Medal an 'Enigma'
Ursula Frost remembers the day Winston Churchill arrived at Bletchley Park to tell her and other Enigma codebreakers they had ended World War II.
"Churchill came down and told us we'd ended the war by two years. We were very pleased to hear that," the 95-year-old Northcote resident says.
"He came down and saw us twice which we always thought was great, rather. He didn't have all that time to do those sort of things."
Mrs Frost will be thanked for her services when Defence Minister Jonathan Coleman presents her with a special badge from the United Kingdom next Friday at Onewa Rd Resthome, where she lives.
But why she is receiving the badge after 67 years is also an enigma, she says.
Mrs Frost worked for section M18 during the war, cracking German army and air force codes under computer maverick Alan Turing.
He was a bright-minded, "very nice chap", she says, but they never spoke of his codebreaking secrets.
"It was very confidential. Don't forget, all walls have ears. Because people would try to get things out of you, try to get you to spill the beans."
The then 23-year-old learned to speak fluent French and Greek and was recruited as a traffic analyst at Beaumanor Hall before moving to Bletchley Park.
"I spoke Greek, modern Greek, and if you spoke modern Greek you had some brains."
She studied German communications, call signs frequencies and timings and lengths of transmission which built up a picture of the enemy's organisation and routine.
"It was jolly tiring," she says as she often worked 24-hour shifts.
"We were all quite annoyed because there were a lot of people there who said they were colour-blind or something like that to get out of going into the army and they came in with us as civilians and they got paid about three times as much as we did.
"We didn't think that was very fair."
Mrs Frost moved to New Zealand in 1952. That same year her old boss Mr Turing was prosecuted for homosexuality in Britain.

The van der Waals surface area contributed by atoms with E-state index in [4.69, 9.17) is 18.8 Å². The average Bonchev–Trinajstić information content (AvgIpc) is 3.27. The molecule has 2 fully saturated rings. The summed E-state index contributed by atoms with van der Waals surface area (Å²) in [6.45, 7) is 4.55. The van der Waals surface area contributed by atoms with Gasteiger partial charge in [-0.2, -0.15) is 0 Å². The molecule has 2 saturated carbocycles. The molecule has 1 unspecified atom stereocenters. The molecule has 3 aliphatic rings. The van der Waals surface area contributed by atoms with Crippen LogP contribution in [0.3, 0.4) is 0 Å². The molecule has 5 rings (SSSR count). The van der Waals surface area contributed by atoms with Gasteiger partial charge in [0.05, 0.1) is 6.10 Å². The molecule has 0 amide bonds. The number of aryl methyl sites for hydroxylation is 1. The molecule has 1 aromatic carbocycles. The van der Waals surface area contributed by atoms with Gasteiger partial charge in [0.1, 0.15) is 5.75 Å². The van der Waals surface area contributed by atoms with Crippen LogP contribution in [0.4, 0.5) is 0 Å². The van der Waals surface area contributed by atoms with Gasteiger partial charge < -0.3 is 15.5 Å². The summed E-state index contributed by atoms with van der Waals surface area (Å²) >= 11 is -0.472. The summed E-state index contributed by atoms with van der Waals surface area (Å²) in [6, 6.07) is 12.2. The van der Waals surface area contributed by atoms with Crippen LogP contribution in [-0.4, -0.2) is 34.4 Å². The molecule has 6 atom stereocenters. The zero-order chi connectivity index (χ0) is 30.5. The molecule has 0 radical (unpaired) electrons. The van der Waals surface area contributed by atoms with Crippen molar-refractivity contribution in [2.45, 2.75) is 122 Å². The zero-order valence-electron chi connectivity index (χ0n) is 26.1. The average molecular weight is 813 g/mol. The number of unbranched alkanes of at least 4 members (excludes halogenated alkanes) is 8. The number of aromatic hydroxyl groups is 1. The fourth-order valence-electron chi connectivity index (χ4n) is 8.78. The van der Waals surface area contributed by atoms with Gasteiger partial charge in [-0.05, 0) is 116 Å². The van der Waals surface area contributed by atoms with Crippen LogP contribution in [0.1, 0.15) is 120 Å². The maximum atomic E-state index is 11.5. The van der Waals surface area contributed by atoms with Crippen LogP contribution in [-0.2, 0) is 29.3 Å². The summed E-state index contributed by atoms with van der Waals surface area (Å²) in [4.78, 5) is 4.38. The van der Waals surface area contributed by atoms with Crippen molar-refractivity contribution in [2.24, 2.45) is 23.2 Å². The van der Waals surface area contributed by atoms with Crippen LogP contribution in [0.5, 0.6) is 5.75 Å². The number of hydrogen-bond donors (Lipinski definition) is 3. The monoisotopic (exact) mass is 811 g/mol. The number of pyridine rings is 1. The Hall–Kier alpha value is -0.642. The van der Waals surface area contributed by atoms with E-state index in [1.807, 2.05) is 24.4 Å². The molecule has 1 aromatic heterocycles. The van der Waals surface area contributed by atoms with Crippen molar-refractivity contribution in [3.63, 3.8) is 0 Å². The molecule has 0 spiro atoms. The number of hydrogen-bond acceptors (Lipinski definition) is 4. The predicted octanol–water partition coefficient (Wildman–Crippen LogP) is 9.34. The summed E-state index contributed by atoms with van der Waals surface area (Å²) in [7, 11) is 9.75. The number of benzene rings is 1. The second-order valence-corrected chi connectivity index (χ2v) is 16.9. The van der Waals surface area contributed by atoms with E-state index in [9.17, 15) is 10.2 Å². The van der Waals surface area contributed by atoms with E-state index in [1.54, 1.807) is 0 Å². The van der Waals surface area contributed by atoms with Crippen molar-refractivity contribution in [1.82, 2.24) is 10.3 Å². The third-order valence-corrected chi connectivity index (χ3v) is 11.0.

Former British prime minister Gordon Brown made a public apology in 2009 for how Mr Turing had been treated.
"I think he should have got a public apology. Quite all for it," Mrs Frost says.
She is pleased with her life but is unsure about the hooplah being made about her time during the war.
"I don't think I deserve it because it's all so long ago, it's all forgotten."
"But then I said: ‘Oh OK then, that's very nice'," she says.
The bright young things who cracked Hitler's code
The code-breaking operations at Bletchley Park in England during World War II were popularised in the 2001 movie Enigma.
Enigma was in fact the name of a sophisticated typewriter used by the Germans to encrypt morse code messages that they believed were indecipherable.
Little did they know that a double agent had passed details of the machine to France and Britain.
An Enigma machine was then painstakingly re-engineered.
As a result, Bletchley's codebreakers gleaned information from German messages which gave the Allies a vital edge after the outbreak of war in 1939.
Their leading light was Alan Turing, a brilliant mathematician regarded as the father of modern computing.
Tragically, he was prosecuted for homosexuality in 1952 and underwent chemical castration as an alternative to prison.
He died two years later, aged 41.
North Shore Times